Mozart Lives On is This City of Music
Prague has enjoyed an unparalleled cultural renaissance since the end of the forty-year Communist regime.
For centuries a magnet for classical musicians (“Whoever is Czech, is a musician,” asserts a local proverb), it is again a dream for music lovers, with prestigious international festivals and an embarassment of choices for those looking to hear the music of Bedřich Smetana and Antonín Dvořák, 19th-century local boy wonders. Wolfgang Amadeus Mozart loved this city and called the people “my Praguers.” He basked in their veneration, a welcome change from the lack of appreciation in his native Austria. The spirit of Mozart’s genius is almost tangible in the cherubim-filled Estates Theater (Stavovské divadlo), the site of the premier performance of his opera Don Giovanni, conducted by the composer himself in 1787.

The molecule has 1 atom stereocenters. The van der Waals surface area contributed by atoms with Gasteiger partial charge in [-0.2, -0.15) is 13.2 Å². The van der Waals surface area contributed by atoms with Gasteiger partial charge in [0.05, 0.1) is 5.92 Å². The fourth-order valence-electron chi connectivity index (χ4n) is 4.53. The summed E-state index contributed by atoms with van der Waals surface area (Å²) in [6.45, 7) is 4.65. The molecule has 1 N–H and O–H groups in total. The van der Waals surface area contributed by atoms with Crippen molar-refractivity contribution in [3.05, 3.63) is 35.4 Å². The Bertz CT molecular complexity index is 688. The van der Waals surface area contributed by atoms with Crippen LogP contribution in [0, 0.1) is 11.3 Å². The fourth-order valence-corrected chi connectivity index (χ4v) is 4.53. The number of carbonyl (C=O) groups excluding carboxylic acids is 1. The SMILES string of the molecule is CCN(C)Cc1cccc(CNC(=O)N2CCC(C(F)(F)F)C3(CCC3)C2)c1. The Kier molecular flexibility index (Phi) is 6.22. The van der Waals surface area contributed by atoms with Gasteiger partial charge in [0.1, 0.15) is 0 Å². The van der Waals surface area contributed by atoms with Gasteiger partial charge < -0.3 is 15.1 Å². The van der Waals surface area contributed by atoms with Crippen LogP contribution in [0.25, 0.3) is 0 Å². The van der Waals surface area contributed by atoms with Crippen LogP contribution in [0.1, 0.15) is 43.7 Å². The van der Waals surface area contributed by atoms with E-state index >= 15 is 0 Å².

Restored to its neoclassical pale green elegance, and reopened in 1991 on the 200th anniversary of Mozart’s death, this is a jewel case of tiered boxes that is spectacular inside and out. Concertgoers may recognize the Estates from scenes in the film Amadeus by Czech director Milos Forman; fees from the filmmaking generated the seed money for the theater’s sumptuous eight-year renovation.
Any lucky modern-day audience would be likely to agree with Gustave Flaubert’s declaration that “the three most beautiful things ever created in this world are the sea, Hamlet, and Mozart’s Don Giovanni.”